As every regular STB reader who’s not been hiding under a rock for a week probably knows, one of the more controversial ideas in Metro’s proposed Fall 2012 restructure is moving Route 5 from Aurora to Dexter, trading the speed of Aurora for the better connectivity to other routes, access to Fremont, and economy of service that Dexter provides. To help quantify that trade-off, last Friday I posted graphs that show the difference in travel times and reliability between Aurora and Dexter, and the day before that, I posted ridership charts for Routes 5 and 28.
In this post I’d like to float a slightly crazy idea, one that has not been proposed by Metro, but which may have, on balance, as much merit as the idea of switching Route 5 to Dexter, namely moving Route 16 to Dexter. The trade-off is similar in many respects: speed for access and connectivity, although with some minor differences, both pro and con.
The details are as follows: Route 16 would stop serving the Seattle Center detour, instead proceeding on exactly the same alignment from downtown as the proposed Route 5 on Dexter. It would turn right on 35th Ave to Wallingford Ave, then head north, rejoining the existing 16 alignment on 45th St. The proposed 28X would become a local bus, serving all stops on Aurora, probably with an additional preak express service that did not.
Arguments in favor:
- Would maintain the direct connections from Westlake, Dexter and Fremont to Wallingford and Green Lake, and from Lower Wallingford to Downtown, currently provided by Route 26, which would go away under the current proposal.
- Would provide additional direct service to the heart of Fremont, notably the extremely busy stop at 34th
- Would add another another possible connection to what would then essentially be a transit hub at Fremont, arguably adding to the quasi-gridded nature of the new system.
- Would consolidate all service in lower Wallingford onto one corridor on 35th and Wallingford Ave.
- Would shift frequent service away from the extremely-little-used local stops on Aurora to Dexter, which is an infinitely nicer pedestrian environment and much better walkshed.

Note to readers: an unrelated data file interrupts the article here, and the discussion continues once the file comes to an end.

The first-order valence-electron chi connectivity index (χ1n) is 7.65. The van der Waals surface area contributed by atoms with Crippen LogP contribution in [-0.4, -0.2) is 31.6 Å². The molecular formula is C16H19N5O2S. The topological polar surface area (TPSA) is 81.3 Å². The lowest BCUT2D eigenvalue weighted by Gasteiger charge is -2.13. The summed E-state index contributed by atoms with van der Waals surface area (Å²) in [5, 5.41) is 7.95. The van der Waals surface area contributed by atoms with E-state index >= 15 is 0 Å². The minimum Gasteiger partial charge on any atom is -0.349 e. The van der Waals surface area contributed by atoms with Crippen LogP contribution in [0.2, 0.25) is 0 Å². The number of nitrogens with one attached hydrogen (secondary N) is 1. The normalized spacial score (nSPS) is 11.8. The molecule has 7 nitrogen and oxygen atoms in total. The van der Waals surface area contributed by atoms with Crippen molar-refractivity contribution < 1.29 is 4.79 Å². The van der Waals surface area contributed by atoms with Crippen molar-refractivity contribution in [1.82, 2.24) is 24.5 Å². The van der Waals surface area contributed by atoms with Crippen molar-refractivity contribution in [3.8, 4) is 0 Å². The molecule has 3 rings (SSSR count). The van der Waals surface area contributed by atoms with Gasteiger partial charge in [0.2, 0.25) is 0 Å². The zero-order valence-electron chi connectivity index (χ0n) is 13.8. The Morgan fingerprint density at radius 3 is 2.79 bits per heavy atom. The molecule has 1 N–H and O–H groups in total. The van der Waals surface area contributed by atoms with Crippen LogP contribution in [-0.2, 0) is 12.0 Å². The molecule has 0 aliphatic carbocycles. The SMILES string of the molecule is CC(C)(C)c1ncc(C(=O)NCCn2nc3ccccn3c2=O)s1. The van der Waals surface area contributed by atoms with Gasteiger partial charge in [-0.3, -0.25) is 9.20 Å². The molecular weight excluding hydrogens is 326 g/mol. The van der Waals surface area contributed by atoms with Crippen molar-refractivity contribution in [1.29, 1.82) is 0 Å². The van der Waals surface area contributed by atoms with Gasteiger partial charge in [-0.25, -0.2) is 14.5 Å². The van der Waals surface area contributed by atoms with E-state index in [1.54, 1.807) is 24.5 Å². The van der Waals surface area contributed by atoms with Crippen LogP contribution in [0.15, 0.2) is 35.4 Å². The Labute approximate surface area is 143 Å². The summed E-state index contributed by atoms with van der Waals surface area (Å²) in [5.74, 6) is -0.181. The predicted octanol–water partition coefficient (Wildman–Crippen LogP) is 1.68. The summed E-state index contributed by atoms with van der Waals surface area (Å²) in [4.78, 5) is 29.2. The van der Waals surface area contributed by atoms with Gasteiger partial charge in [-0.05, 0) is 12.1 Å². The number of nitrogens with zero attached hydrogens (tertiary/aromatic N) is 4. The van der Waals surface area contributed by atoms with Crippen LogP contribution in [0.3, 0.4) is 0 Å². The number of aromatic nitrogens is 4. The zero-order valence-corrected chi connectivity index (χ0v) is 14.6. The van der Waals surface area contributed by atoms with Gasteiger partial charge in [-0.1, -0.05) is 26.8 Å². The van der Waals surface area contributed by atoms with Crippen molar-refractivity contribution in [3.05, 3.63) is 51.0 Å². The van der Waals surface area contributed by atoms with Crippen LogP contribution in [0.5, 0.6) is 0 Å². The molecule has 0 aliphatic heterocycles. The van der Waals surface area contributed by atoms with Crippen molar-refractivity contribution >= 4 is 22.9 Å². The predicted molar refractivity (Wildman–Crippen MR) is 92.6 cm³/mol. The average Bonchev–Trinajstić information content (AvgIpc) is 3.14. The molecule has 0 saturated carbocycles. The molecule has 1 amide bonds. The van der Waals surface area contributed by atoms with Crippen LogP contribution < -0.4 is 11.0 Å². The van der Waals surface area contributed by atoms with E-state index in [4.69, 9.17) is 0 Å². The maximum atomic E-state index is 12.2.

- Would not make northbound trips slower or less reliable than the current Route 16; the unreliability of and time penalty of Dexter is similar to that of the northbound Seattle Center deviation.
- Would reduce the time spent on 45th St, which is often congested.
- Would almost certainly have more total riders, and riders per revenue hour, assuming no loss of riders from north due to the longer southbound travel times.
- Would make southbound trips slightly slower, although not much less reliable than the current alignment on Aurora and by the Seattle Center.
- Would route service away from well-used stops on Stone Way between 40th and 45th to Wallingford Ave, which currently has no service north of 40th St.
- Would not serve the Seattle Center. I’ve never seen this detour as an asset, and I still don’t.
What do 16/26 riders in the audience think? Charts and a little more analysis after the jump.
Ridership chart for Route 16:
Here’s what I see in the data:
- Good performance throughout the route. Only in two places — on Aurora and just northeast of Greenlake — are the stops little-used. This contrasts very favorably with Route 26 below, again (as with Route 5 vs Route 28) illustrating the importance of terminating routes at ridership centers if possible.
- Stops on Northgate are well-used. This illustrates the difficult choices faced when streamlining routes. The proposed re-route on 92nd St will make the bus much more reliable and faster in to Northgate TC, but may force some riders to walk from one side of the Northgate Mall to another, if their destination is NorthgateNorth (the Target/Best Buy etc. on Northgate Way). On the other hand, if their destination is the mall proper, arriving in to Northgate TC in only a slightly longer walk.
Ridership chart for Route 26:
Note that this chart is based on more recent data than the chart for Route 28, so the stop names on Dexter are different. Here’s what I see in the data:
- Great performance as far as Fremont, as expected from looking at Route 28’s data; good performance on 35th Ave.
- Not much activity on Wallingford, Thackery and Latona, outside of peak periods, except at 45th St and the terminus in East Green Lake (which is essentially right next to a 16 stop). Ridership slowly peters out, with almost no-one boarding the bus after it starts heading north, a stark contrast to Route 16.